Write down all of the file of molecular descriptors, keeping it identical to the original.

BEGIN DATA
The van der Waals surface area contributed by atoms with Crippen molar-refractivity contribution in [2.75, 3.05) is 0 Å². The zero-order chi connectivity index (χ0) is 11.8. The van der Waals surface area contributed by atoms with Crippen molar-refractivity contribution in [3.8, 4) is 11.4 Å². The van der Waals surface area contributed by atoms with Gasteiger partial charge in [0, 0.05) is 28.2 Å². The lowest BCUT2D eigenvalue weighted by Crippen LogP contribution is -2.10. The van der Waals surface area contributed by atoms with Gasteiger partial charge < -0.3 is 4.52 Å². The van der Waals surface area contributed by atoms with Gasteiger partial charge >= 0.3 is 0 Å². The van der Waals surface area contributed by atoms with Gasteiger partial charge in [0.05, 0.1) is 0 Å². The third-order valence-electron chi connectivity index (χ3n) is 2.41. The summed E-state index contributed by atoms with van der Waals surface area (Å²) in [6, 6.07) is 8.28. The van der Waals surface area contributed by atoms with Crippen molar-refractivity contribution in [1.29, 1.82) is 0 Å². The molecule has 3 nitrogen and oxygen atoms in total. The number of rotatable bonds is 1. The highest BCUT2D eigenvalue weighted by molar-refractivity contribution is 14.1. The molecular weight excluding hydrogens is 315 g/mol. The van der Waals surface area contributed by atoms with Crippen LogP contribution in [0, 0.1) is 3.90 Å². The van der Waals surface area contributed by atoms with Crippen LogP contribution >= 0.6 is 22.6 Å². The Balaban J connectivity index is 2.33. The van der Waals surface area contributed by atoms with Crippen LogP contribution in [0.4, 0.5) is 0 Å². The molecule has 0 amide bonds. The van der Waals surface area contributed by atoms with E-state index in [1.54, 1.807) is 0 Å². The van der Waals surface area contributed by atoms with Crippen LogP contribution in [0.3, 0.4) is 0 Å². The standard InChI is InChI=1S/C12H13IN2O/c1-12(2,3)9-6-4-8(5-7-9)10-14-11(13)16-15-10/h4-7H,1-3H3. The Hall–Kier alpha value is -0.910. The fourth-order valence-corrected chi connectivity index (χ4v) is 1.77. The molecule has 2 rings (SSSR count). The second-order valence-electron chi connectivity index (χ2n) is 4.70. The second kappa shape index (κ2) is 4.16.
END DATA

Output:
The van der Waals surface area contributed by atoms with Crippen molar-refractivity contribution in [2.75, 3.05) is 0 Å². The zero-order chi connectivity index (χ0) is 11.8. The van der Waals surface area contributed by atoms with Crippen molar-refractivity contribution in [3.8, 4) is 11.4 Å². The van der Waals surface area contributed by atoms with Gasteiger partial charge in [0, 0.05) is 28.2 Å². The lowest BCUT2D eigenvalue weighted by Crippen LogP contribution is -2.10. The van der Waals surface area contributed by atoms with Gasteiger partial charge < -0.3 is 4.52 Å². The van der Waals surface area contributed by atoms with Gasteiger partial charge >= 0.3 is 0 Å². The van der Waals surface area contributed by atoms with Gasteiger partial charge in [0.05, 0.1) is 0 Å². The third-order valence-electron chi connectivity index (χ3n) is 2.41. The summed E-state index contributed by atoms with van der Waals surface area (Å²) in [6, 6.07) is 8.28. The van der Waals surface area contributed by atoms with Crippen molar-refractivity contribution in [1.29, 1.82) is 0 Å². The molecule has 3 nitrogen and oxygen atoms in total. The number of rotatable bonds is 1. The highest BCUT2D eigenvalue weighted by molar-refractivity contribution is 14.1. The molecular weight excluding hydrogens is 315 g/mol. The van der Waals surface area contributed by atoms with Crippen LogP contribution in [0, 0.1) is 3.90 Å². The van der Waals surface area contributed by atoms with Crippen LogP contribution >= 0.6 is 22.6 Å². The Balaban J connectivity index is 2.33. The van der Waals surface area contributed by atoms with Crippen LogP contribution in [0.4, 0.5) is 0 Å². The molecule has 0 amide bonds. The van der Waals surface area contributed by atoms with E-state index in [1.54, 1.807) is 0 Å². The van der Waals surface area contributed by atoms with Crippen LogP contribution in [0.3, 0.4) is 0 Å². The standard InChI is InChI=1S/C12H13IN2O/c1-12(2,3)9-6-4-8(5-7-9)10-14-11(13)16-15-10/h4-7H,1-3H3. The Hall–Kier alpha value is -0.910. The fourth-order valence-corrected chi connectivity index (χ4v) is 1.77. The molecule has 2 rings (SSSR count). The second-order valence-electron chi connectivity index (χ2n) is 4.70. The second kappa shape index (κ2) is 4.16.